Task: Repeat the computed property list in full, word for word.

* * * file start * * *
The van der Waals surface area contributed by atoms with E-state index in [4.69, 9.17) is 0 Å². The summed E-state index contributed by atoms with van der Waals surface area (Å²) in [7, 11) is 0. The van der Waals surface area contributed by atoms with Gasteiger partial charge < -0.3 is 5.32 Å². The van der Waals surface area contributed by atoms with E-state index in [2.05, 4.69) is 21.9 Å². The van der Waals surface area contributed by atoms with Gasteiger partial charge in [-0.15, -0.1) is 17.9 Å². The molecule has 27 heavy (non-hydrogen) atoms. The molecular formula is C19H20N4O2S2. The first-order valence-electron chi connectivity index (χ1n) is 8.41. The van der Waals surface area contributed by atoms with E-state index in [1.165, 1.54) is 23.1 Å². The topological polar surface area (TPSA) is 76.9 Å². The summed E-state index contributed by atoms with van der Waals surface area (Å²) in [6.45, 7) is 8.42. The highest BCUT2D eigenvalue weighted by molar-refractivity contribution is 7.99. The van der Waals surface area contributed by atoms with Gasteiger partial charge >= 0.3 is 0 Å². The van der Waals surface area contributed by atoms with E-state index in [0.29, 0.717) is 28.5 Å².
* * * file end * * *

The van der Waals surface area contributed by atoms with E-state index in [4.69, 9.17) is 0 Å². The summed E-state index contributed by atoms with van der Waals surface area (Å²) in [7, 11) is 0. The van der Waals surface area contributed by atoms with Gasteiger partial charge < -0.3 is 5.32 Å². The van der Waals surface area contributed by atoms with E-state index in [2.05, 4.69) is 21.9 Å². The van der Waals surface area contributed by atoms with Gasteiger partial charge in [-0.15, -0.1) is 17.9 Å². The molecule has 27 heavy (non-hydrogen) atoms. The molecular formula is C19H20N4O2S2. The first-order valence-electron chi connectivity index (χ1n) is 8.41. The van der Waals surface area contributed by atoms with E-state index in [1.165, 1.54) is 23.1 Å². The topological polar surface area (TPSA) is 76.9 Å². The summed E-state index contributed by atoms with van der Waals surface area (Å²) in [6.45, 7) is 8.42. The highest BCUT2D eigenvalue weighted by molar-refractivity contribution is 7.99. The van der Waals surface area contributed by atoms with Gasteiger partial charge >= 0.3 is 0 Å². The van der Waals surface area contributed by atoms with E-state index in [0.29, 0.717) is 28.5 Å².